FSU Football: How the ‘Noles defense can stop Wake Forest

RALEIGH, NC - NOVEMBER 03: Stanford Samuels III #8 of the Florida State Seminoles taunts the North Carolina State Wolfpack fans after a defensive play at Carter-Finley Stadium on November 3, 2018 in Raleigh, North Carolina. (Photo by Lance King/Getty Images)
RALEIGH, NC - NOVEMBER 03: Stanford Samuels III #8 of the Florida State Seminoles taunts the North Carolina State Wolfpack fans after a defensive play at Carter-Finley Stadium on November 3, 2018 in Raleigh, North Carolina. (Photo by Lance King/Getty Images) /

Heading into Saturday’s game, Chop Chat’s Sam Tschida takes a look at how FSU football can limit Wake Forest’s potent offense on the road in Winston Salem.

The FSU football team plays the most important game of the season this upcoming Saturday when they take on Wake Forest in Winston Salem. At 3-3, this week’s matchup with the Deacs could determine whether the Seminoles are going bowling in December. It’s a game Coach Taggart absolutely needs to win.

Coming into the contest, Wake Forest is 5-1 and has one of the most potent offenses in the entire country. Wake is currently ranked 26th in offensive SP+, averaging 527 yards-per-game and just put up 59 points against Louisville in a loss.

This offense has a lot of different weapons. It starts at quarterback, where Jamie Newman was putting together a spectacular season (17 touchdowns and 1775 yards) before going down with an injury against UL. He’s also been great on the ground, bowling over defenders for 275 yards and three touchdowns. While he is listed as day-to-day, if Newman doesn’t play, backup Sam Hartman will, who has a ton of starting experience. Hartman is quicker than Newman and provides a similar skillset, so the dropoff with Newman out would be very slim.

At running back, senior Cade Carney leads the way with a bruising rushing style that should concern FSU fans. Carney runs right through arm tackles (hello Seminole linebackers) and is the Deacon’s number one back. He is also very patient for holes to open up, and on read-option plays, he gets the ball at the last second. Carney mostly runs up the middle through the ‘A’ and ‘B’ gaps and could give the second level of the FSU defense issues.

Backups Christian Beal and Kenneth Walker III both have received a lot of carries this season, with Walker averaging 8.9 yards a carry.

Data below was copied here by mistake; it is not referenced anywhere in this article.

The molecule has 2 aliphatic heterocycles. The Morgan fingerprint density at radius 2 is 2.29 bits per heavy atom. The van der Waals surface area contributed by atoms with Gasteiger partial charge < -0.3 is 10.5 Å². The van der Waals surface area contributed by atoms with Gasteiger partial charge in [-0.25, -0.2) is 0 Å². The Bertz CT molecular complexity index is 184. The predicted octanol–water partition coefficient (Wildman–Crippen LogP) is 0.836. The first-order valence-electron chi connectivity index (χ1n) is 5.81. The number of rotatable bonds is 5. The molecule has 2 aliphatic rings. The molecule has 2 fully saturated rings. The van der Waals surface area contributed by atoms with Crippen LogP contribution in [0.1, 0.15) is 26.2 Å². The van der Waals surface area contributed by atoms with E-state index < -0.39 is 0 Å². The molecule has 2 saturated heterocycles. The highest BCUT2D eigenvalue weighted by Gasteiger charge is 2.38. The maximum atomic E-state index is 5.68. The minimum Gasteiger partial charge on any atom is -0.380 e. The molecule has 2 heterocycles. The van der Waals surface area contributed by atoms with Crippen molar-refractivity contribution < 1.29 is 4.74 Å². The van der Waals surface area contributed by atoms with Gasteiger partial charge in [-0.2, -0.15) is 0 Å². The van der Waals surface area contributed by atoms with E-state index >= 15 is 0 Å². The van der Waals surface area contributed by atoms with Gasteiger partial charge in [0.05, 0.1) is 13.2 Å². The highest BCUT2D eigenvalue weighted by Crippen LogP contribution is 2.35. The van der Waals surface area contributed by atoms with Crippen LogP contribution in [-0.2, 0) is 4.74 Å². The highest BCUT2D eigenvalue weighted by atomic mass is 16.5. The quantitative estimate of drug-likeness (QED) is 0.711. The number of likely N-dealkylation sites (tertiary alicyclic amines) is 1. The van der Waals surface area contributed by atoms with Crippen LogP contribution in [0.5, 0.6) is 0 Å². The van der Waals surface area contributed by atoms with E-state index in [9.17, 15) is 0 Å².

The real threats for thew offense are on the outside. The wide receiver duo of Sage Surratt and Scotty Washington is one of the best in the ACC, and possibly one of the best in the country. Surratt is having an All-American type year with 46 catches and 9 touchdowns, while Washington is has been great as well, totaling 29 catches with 7 touchdowns. Both players are over 6’3 and very physical, presenting a major challenger for the FSU secondary.

Kendall Hinton is their primary slot receiver with 30 catches, and while he is a downgrade from Greg Dortch last season, is still a mismatch in coverage with FSU’s linebackers.

Finally, with an offensive line that is decent, if not great, the Demon Deacons posses an elite offensive attack. So how can FSU stop them?

For starters, while Wake Forest has a lethal passing attack, head coach Dave Clawson is a big believer in ‘using the run to set up the pass’. The Deacs run the ball a lot and are probably more balanced then they should be on offense this season. The two times they’ve been held under 30 points (against UNC and Boston College), the Wake rushing attack didn’t get going.

The ‘Noles are decent against the rush (although still not good), and the middle of their defensive line is elite. Marvin Wilson is a dominating defensive tackle, while both Corey Durden and Robert Cooper have improved every game.

Expect a lot more looks of four-down lineman against Wake than in previous weeks, with Wilson at the 3-tech and Durden at the 5, with Coop in a 1-tech on the other side. These dudes can give the Wake offense a lot of trouble inside, and while their backups still aren’t great, the middle of the d-line presents a challenge to Carney and Deacon’s rushing attack.

FSU needs to give Amari Gainer and Robinson help on the outside and force the Deacs to feed Carney up the middle. If that happens, then expect the Deacs to have a much tougher day than anticipated. But if they let Wake go for 6 yards a play around the edge, it will be a very long day.

Next, the ‘Noles need to dare Wake to be explosive. For all of FSU’s faults, the one thing that they’ve been good at this season is limiting explosive plays. Wake is ranked 73rd in explosiveness on offense according to SP+, so that’s not a good matchup for the ‘Noles.

Wake will run a million plays and kill the ‘Noles with long, sustained drives. Against UL, the Deacs ran 102 plays. FSU absolutely needs to be aggressive; they cannot sit back in zone coverage and let Wake kill them with the short and intermediate passing and running game. The FSU defense needs to dare Wake to take deep shots, and while they will hit a few of them, it is absolutely worth it if it means more touches for FSU’s offense.

Florida State absolutely needs to run a lot of man coverage and put Asante Samuel Jr, arguably the best cover corner on the team, in one-on-one with Surratt or Washington. Do not make Janarious Robinson have to cover anyone out of the backfield, but give him a shallow zone on the edge. Send some edge blitzes and let your athletes take over.

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It’ll be high scoring, but if the FSU offense can convert a lot of opportunities into points, the ‘Noles should win the day.